The Earliest and Faintest Galaxies in the Universe

A new research observation by an international team of astrophysicists using the Hubble Space Telescope has led to the discovery of the largest sample of the faintest, smallest, and earliest known galaxies in the Universe.

Gravitational lensing is an awesome natural phenomena that allows us to study the farthest and oldest structures in the Universe. It happens when mass within a certain volume reaches the critical density needed to curve space and time. The higher the density, the more dramatic the warping the Universe experiences; therefore we expect to find strong gravitational lensing in areas where galaxies join in groups or clusters. Such huge ensembles are made up of dozens to hundreds of galaxies, each with billions of stars. Yet, not even by adding up all the mass of trillions of stars would we have enough mass, and therefore density, to warp space and time. We need dozens to hundreds of times more mass than what we detect to create the lensing effect we see through telescopes. That's where dark matter comes in, an exotic form of matter that interacts with the Universe only in gravitational form and that theory and observations show exists in huge quantities around galaxies. Put several galaxies together and you have an exorbitant amount of dark matter in a cluster that is enough to create these space-time distortions.

So how does curved space and time look like? See Figure 1. Remember that because light travels at a finite speed, we see more distant objects as they were farther into the past. Now, put a light emitting object in your mind far, far away. There are a couple of factors that might limit us from detecting the light from that object: 1. something might come between us and that light-emitting object, blocking its light; 2. the amount of light it might be emitting could be very little, being too dim to be seen when placed too far away. Now, substitute your light-emitting object for a galaxy, it has stars and therefore emits light, but a huge intergalactic cloud of dust or gas might come between us and we might never see it, or it may have too few stars to be bright enough to be detected. That's where gravitational lensing plays an important role.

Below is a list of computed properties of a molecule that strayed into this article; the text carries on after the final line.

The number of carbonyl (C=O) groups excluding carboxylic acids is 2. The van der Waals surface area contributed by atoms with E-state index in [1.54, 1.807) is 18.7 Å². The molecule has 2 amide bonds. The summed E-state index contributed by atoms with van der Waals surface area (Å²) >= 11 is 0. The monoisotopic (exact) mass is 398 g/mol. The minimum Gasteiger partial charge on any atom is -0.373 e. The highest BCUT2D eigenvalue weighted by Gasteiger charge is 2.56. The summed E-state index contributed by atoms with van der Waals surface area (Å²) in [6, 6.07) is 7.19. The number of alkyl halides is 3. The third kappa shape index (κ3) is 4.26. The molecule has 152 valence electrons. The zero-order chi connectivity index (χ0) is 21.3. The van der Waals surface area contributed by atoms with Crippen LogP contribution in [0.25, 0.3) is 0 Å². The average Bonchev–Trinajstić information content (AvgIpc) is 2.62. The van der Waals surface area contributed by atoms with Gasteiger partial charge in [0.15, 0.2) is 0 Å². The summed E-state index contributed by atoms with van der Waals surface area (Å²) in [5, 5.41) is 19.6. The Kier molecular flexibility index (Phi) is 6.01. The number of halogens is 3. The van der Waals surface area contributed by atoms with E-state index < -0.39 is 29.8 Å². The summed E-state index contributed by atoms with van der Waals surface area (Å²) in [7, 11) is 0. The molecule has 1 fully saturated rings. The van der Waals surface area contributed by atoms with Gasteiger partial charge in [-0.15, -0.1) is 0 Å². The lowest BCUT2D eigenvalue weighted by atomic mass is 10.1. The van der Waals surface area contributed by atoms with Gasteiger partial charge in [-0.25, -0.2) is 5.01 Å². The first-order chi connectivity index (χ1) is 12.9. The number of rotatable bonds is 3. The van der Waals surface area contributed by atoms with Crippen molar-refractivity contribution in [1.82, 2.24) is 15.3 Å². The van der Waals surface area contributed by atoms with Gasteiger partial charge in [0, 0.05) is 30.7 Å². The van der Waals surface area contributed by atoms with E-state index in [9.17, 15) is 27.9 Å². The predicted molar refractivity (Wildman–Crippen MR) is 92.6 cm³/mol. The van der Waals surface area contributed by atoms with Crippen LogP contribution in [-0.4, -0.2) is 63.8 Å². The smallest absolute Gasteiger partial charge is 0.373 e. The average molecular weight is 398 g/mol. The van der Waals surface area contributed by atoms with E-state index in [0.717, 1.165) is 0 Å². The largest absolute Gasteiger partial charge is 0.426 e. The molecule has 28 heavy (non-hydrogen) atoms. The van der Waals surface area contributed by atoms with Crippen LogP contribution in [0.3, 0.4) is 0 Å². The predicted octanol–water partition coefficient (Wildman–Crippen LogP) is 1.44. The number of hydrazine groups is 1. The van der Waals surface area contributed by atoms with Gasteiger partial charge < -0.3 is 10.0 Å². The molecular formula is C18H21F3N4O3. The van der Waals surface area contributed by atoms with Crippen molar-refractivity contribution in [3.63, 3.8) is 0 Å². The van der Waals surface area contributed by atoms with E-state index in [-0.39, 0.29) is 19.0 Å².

Figure 1. Warping of space and time thanks to a galaxy cluster midway between us and a background (and faraway) source of light. Credit: NASA/ESA.

Between us and that faraway galaxy the alignment of the Universe might be such that a cluster of galaxies will cross our direct line of sight, rich with dark matter clustered in a cosmologically-small volume, thus warping space and time. What the warping will do is re-direct particles of light (photons), which we would otherwise miss, towards us, enabling us to detect the light from that distant galaxy. It will also magnify, acting as a lens, the background galaxy, distorting it and artificially increasing the area it covers in the sky. We therefore have a twisted, bright image from our very distant, very old object.

Gravitational lensing has been heavily used to research primordial galaxies for the past two decades. But just recently, a new research observation by an international team of astrophysicists using the Hubble Space Telescope has lead to the discovery of the largest sample of the faintest, smallest, and earliest known galaxies in the Universe.

Some of the these early galaxies, lensed by foreground cluster MACSJ0416.1-2403 (Figure 2), were formed just 600 million years after the Big Bang. If you take into account the Universe is 13.8 billion years old, we are peaking very early into its history. Two hundred and fifty background galaxies are lensed and detected through this particular cluster.

Figure 2. Hubble Frontier Fields view of MACSJ0416.1-2403. Credit: NASA/ESA/HST Frontier Fields team (STScI).

The study of these very early galaxies helps us understand an epoch in the Universe known as 're-ionization', when it becomes fully transparent instead of a hot dense foggy soup of rapidly moving particles. Big galaxies previously studied at this epoch cannot account for the physical processes required for transparency. Astronomers have long thought dwarf galaxies (which are much more numerous) could hold the key to explaining how transparency came to be.

Main author Atek explained, "If we took into account only the contributions from bright and massive galaxies, we found that these were insufficient to re-ionize the Universe. We also needed to add in the contribution of a more abundant population of faint dwarf galaxies." in the European Space Agency's news bulletin.

Theses studies were made possible through long observation periods of the Hubble Space Telescope to detect the faintest possible lensed galaxies embedded within gravitationally lensing clusters. The Frontiers Fields survey has produced amazing results helping humanity understand the first cosmic structures that formed in the Universe, breaking new records in distance and age with each data release.